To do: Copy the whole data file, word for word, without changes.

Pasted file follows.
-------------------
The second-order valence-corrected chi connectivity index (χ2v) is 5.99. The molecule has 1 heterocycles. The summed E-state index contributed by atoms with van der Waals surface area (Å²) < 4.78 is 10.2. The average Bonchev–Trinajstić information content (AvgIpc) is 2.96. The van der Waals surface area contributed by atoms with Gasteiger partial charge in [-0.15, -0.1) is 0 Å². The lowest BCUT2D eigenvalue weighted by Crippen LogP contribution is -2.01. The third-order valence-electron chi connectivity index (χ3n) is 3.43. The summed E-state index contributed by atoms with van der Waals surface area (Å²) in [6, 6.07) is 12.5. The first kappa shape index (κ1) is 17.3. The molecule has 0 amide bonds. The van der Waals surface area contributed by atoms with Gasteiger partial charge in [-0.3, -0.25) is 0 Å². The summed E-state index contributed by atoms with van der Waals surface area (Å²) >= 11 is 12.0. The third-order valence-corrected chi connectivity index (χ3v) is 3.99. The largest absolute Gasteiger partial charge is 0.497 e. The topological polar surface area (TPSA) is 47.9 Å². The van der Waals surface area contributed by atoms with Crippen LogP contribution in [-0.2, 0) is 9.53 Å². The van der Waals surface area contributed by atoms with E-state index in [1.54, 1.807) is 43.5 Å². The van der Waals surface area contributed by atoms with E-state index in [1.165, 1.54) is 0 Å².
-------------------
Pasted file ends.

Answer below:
The second-order valence-corrected chi connectivity index (χ2v) is 5.99. The molecule has 1 heterocycles. The summed E-state index contributed by atoms with van der Waals surface area (Å²) < 4.78 is 10.2. The average Bonchev–Trinajstić information content (AvgIpc) is 2.96. The van der Waals surface area contributed by atoms with Gasteiger partial charge in [-0.15, -0.1) is 0 Å². The lowest BCUT2D eigenvalue weighted by Crippen LogP contribution is -2.01. The third-order valence-electron chi connectivity index (χ3n) is 3.43. The summed E-state index contributed by atoms with van der Waals surface area (Å²) in [6, 6.07) is 12.5. The first kappa shape index (κ1) is 17.3. The molecule has 0 amide bonds. The van der Waals surface area contributed by atoms with Gasteiger partial charge in [-0.3, -0.25) is 0 Å². The summed E-state index contributed by atoms with van der Waals surface area (Å²) >= 11 is 12.0. The third-order valence-corrected chi connectivity index (χ3v) is 3.99. The largest absolute Gasteiger partial charge is 0.497 e. The topological polar surface area (TPSA) is 47.9 Å². The van der Waals surface area contributed by atoms with Crippen LogP contribution in [-0.2, 0) is 9.53 Å². The van der Waals surface area contributed by atoms with E-state index in [1.54, 1.807) is 43.5 Å². The van der Waals surface area contributed by atoms with E-state index in [1.165, 1.54) is 0 Å².